Friday, November 18, 2011

Josh Mandel accuses Sherrod Brown of 'egging on' protesters doing vulgar acts: PolitiFact Ohio

Says that Sen. Sherrod Brown is "out there egging on a lot of these protesters who are spitting on policemen and going to the bathroom on policemen’s cars at these protests on Wall Street and other places." 

-- Ohio Treasurer Josh Mandel


On a conservative radio program Monday, Ohio Treasurer Josh Mandel let loose a provocative attack on U.S. Sen. Sherrod Brown, whose job he hopes to snag next year.

The segment on the Tea Party Express Hour, broadcast on KCBQ/AM 1170 out of San Diego, started with Mandel, a Republican from Lyndhurst, recapping last week’s election results in Ohio.

Mandel emphasized the overwhelming vote for a state constitutional amendment that registers opposition to President Barack Obama’s health care reforms. Democrats, meanwhile, have cheered the resounding repeal of GOP-backed restrictions on collective bargaining for public employees.

Over the course of a sometimes fawning 12-minute interview by host Howard Kaloogian, Mandel made several incendiary comments about the Avon Democrat. One particular statement caught PolitiFact Ohio’s ear.

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Wednesday, November 9, 2011

Ohio voters send mixed signals with Issues 2 and 3; Democrats and Republicans both claim victory

Written and reported with Joe Guillen

CLEVELAND, Ohio -- Ohio voters sent mixed messages Tuesday when tackling two issues that are rallying cries for two very different political points of view.

A referendum on Senate Bill 5, a major overhaul of collective bargaining and other labor rules for public employees, went decisively for Democrats. A ballot measure that renounced a portion of President Barack Obama's national health care policy went heavily for Republicans.


Now, each party is working overtime to spin the results as a repudiation of the other's overreaching agenda. Democrats predict doom for Gov. John Kasich and whomever the GOP nominates to face Obama in next year's general election. Republicans, meanwhile, claim a far more compelling metric can be found in the symbolic rebuke of what they call Obamacare.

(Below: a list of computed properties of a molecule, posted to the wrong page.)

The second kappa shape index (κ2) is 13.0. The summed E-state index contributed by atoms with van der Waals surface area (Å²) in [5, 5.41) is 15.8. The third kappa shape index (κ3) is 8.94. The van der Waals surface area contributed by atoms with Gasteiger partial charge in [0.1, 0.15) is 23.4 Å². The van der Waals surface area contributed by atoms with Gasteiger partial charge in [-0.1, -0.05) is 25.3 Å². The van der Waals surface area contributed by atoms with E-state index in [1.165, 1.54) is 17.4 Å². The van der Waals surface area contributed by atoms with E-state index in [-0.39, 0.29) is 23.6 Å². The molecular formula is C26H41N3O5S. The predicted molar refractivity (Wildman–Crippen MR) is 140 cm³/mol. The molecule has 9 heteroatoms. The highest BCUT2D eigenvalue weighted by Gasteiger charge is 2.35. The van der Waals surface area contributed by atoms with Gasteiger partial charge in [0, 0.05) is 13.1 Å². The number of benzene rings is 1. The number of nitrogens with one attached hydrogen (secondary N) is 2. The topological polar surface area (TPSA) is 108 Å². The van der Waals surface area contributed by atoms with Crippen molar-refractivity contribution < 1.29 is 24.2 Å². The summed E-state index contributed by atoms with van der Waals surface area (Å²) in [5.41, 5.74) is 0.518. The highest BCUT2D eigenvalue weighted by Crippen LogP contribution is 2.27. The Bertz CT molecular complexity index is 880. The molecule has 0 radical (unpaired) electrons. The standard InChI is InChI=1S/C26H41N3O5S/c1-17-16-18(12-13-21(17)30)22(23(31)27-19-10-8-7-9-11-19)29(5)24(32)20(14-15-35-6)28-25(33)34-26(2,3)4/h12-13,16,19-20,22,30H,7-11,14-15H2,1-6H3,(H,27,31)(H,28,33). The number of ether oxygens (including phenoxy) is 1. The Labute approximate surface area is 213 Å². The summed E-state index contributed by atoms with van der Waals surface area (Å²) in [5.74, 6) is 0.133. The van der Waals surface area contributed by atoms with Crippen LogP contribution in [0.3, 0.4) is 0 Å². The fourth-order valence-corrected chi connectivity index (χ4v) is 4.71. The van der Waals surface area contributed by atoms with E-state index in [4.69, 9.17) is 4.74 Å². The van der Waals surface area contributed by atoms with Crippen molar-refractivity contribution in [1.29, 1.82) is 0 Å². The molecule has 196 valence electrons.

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Tuesday, November 8, 2011

Senate Bill 5 repeal sets table for Democrats and President Barack Obama in 2012: Analysis

CLEVELAND, Ohio -- Even in an off year, Ohio couldn't escape the burning spotlight from national media hungry for a juicy election story.

And Tuesday's repeal of Senate Bill 5 was merely an appetizer.

By resoundingly rejecting the Republican-backed push to rewrite labor rules for public employees, Buckeye State voters helped set the table for the 2012 presidential election.

Without question the results will be viewed as a momentum-builder for Democrats nationwide and should encourage President Barack Obama. He carried Ohio by four points in his 2008 Electoral College landslide, but the GOP won control of every state office and the legislature last fall.

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Saturday, November 5, 2011

As elections near, intraparty fight brews between Gov. John Kasich and GOP Chairman Kevin DeWine

COLUMBUS, Ohio -- A year after their statewide triumph, Ohio Republicans find themselves on the threshold of a defining moment.
 
But beyond the obvious battle over a new labor law, which polls show headed for defeat at the ballot box Tuesday, a behind-the-scenes power struggle is percolating within the party
 
Few who know the most intimate details of the feud will talk on the record, but it is hardly a secret that Gov. John Kasich is no fan of Ohio Republican Party Chairman Kevin DeWine. The friction, more apparent in recent weeks than ever before, was punctuated last month when a top Kasich donor asked for DeWine's resignation in an email obtained by The Plain Dealer.
 
Asked if Kasich agreed with the call, a spokesman sidestepped the question.
 
"We have far bigger fish to fry than this," said Rob Nichols.
 
Nichols was referring, in part, to Issue 2. A "yes" vote would uphold Senate Bill 5, the Republican-backed push to restrict the collective-bargaining power of public employees and set requirements on how much those workers pay toward their health care and pensions.
 
GOP activists acutely aware of the Kasich-DeWine conflict already sense supporters of each man are pointing fingers at the other in anticipation of failure. And many fear the discord will seep into next year, when the party ideally would be unifying behind a presidential candidate.

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Wednesday, October 26, 2011

Mitt Romney leaves Ohio with unwanted souvenir

Word that Mitt Romney would travel to the Cincinnati area Tuesday surprised some, given that Ohio's June presidential primary figures to be one of the nation's last nominating contests.
 
And today, the Republican front-runner might wish he hadn't stopped here at all.